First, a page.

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Intergenerational Contracts and Time Consistency: Implications for Policy Settings and Governance in the Social Welfare System

In this paper we explore the question of the sustainability of the intergenerational contract that is represented by the current structure of social welfare. We argue that sustainability and time consistency of social welfare policies could be improved by more explicit recognition of the social welfare system as a relational contract that should be reinterpreted in the light of changes in technology, changes in our understanding of the incentive effects of different approaches to social welfare provision, and changes in society as a whole. We suggest that too much of our social welfare policy is based on approaches developed under the social and economic conditions and technology of the past, and that this is a key source of the potential challenge to the sustainability of current policies.

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File URL: http://www.treasury.govt.nz/publications/research-policy/wp/2013/13-25/twp13-25.pdf
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Paper provided by New Zealand Treasury in its series Treasury Working Paper Series with number 13/25.

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Length: 34
Date of creation: Dec 2013
Date of revision:
Handle: RePEc:nzt:nztwps:13/25
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  1. Iván Werning, 2007. "Optimal Fiscal Policy with Redistribution," The Quarterly Journal of Economics, Oxford University Press, vol. 122(3), pages 925-967.
  2. Dahlberg, Matz & Edmark, Karin & Lundqvist, Heléne, 2011. "Ethnic Diversity and Preferences for Redistribution," Working Paper Series, Center for Fiscal Studies 2011:1, Uppsala University, Department of Economics.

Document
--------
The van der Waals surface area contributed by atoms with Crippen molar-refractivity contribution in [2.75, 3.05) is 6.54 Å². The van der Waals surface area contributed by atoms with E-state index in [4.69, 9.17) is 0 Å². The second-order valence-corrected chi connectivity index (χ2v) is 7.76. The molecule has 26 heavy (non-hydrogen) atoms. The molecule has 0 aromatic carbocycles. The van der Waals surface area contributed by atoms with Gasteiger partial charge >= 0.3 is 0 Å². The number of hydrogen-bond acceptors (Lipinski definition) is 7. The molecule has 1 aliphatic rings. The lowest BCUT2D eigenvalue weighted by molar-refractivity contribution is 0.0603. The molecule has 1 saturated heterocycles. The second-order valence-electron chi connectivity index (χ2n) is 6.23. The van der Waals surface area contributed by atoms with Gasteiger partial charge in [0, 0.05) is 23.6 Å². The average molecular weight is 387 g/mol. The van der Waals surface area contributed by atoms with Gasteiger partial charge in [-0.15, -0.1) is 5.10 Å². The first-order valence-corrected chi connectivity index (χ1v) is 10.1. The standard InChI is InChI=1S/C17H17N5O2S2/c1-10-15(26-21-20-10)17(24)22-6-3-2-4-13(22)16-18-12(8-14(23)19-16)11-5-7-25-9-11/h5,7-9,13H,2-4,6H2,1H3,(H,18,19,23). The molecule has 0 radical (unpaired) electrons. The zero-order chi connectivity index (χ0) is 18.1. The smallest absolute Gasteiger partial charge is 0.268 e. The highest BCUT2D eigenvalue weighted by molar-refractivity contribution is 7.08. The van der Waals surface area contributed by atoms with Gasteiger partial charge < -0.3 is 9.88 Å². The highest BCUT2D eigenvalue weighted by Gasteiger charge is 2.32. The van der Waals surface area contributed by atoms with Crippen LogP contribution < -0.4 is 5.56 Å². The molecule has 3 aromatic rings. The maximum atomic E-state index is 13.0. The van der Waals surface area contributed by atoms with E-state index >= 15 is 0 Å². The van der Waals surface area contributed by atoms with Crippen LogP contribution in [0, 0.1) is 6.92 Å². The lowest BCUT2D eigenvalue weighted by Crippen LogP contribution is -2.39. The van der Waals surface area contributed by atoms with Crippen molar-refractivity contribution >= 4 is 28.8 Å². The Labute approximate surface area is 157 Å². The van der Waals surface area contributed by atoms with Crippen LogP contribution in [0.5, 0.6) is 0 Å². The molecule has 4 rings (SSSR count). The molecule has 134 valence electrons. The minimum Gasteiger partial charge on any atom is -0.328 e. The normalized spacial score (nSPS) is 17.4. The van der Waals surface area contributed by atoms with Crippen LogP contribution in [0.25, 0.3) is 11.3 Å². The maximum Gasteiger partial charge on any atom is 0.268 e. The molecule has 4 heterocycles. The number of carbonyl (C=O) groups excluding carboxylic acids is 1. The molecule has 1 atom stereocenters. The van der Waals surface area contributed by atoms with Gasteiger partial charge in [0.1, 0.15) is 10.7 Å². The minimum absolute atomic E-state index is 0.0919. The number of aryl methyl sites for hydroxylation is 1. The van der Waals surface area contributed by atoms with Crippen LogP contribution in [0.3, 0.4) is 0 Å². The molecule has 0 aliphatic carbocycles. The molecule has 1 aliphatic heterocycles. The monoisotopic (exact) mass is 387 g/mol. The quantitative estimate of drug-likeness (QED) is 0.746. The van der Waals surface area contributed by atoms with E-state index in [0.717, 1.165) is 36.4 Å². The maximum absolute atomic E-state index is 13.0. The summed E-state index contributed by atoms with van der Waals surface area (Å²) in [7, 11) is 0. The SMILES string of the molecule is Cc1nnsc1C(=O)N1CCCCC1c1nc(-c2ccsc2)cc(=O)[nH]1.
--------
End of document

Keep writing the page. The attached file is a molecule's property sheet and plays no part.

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  8. Magee,Stephen P. & Brock,William A. & Young,Leslie, 1989. "Black Hole Tariffs and Endogenous Policy Theory," Cambridge Books, Cambridge University Press, number 9780521362474, Junio.
  9. Andrew Coleman, 2012. "Pension Payments and Receipts by New Zealand Birth Cohorts, 1916–1986," Working Papers 12_11, Motu Economic and Public Policy Research.
  10. Paul A. Samuelson, 1958. "An Exact Consumption-Loan Model of Interest with or without the Social Contrivance of Money," Journal of Political Economy, University of Chicago Press, vol. 66, pages 467.
  11. Seater, John J, 1993. "Ricardian Equivalence," Journal of Economic Literature, American Economic Association, vol. 31(1), pages 142-90, March.
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  13. Gabrielle Demange & Robert Fenge & Silke Uebelmesser, 2014. "Financing Higher Education in a Mobile World," PSE - Labex "OSE-Ouvrir la Science Economique" halshs-00979116, HAL.
  14. Lewis Evans & Graeme Guthrie & Neil Quigley, 2012. "Contemporary Microeconomic Foundations for the Structure and Management of the Public Sector," Treasury Working Paper Series 12/01, New Zealand Treasury.
  15. Feldstein, Martin, 2005. "Structural Reform of Social Security," Scholarly Articles 2794830, Harvard University Department of Economics.
  16. Evans, Lewis & Richardson, Martin, 2002. "Trade Reform in New Zealand: Unilateralism at Work," Working Paper Series 3934, Victoria University of Wellington, The New Zealand Institute for the Study of Competition and Regulation.
  17. Lewis Evans & Arthur Grimes & Bryce Wilkinson, 1996. "Economic Reform in New Zealand 1984-95: The Pursuit of Efficiency," Journal of Economic Literature, American Economic Association, vol. 34(4), pages 1856-1902, December.
  18. Scott, Robert E, 1990. "A Relational Theory of Default Rules for Commercial Contracts," The Journal of Legal Studies, University of Chicago Press, vol. 19(2), pages 597-616, June.
  19. Kydland, Finn E & Prescott, Edward C, 1977. "Rules Rather Than Discretion: The Inconsistency of Optimal Plans," Journal of Political Economy, University of Chicago Press, vol. 85(3), pages 473-91, June.
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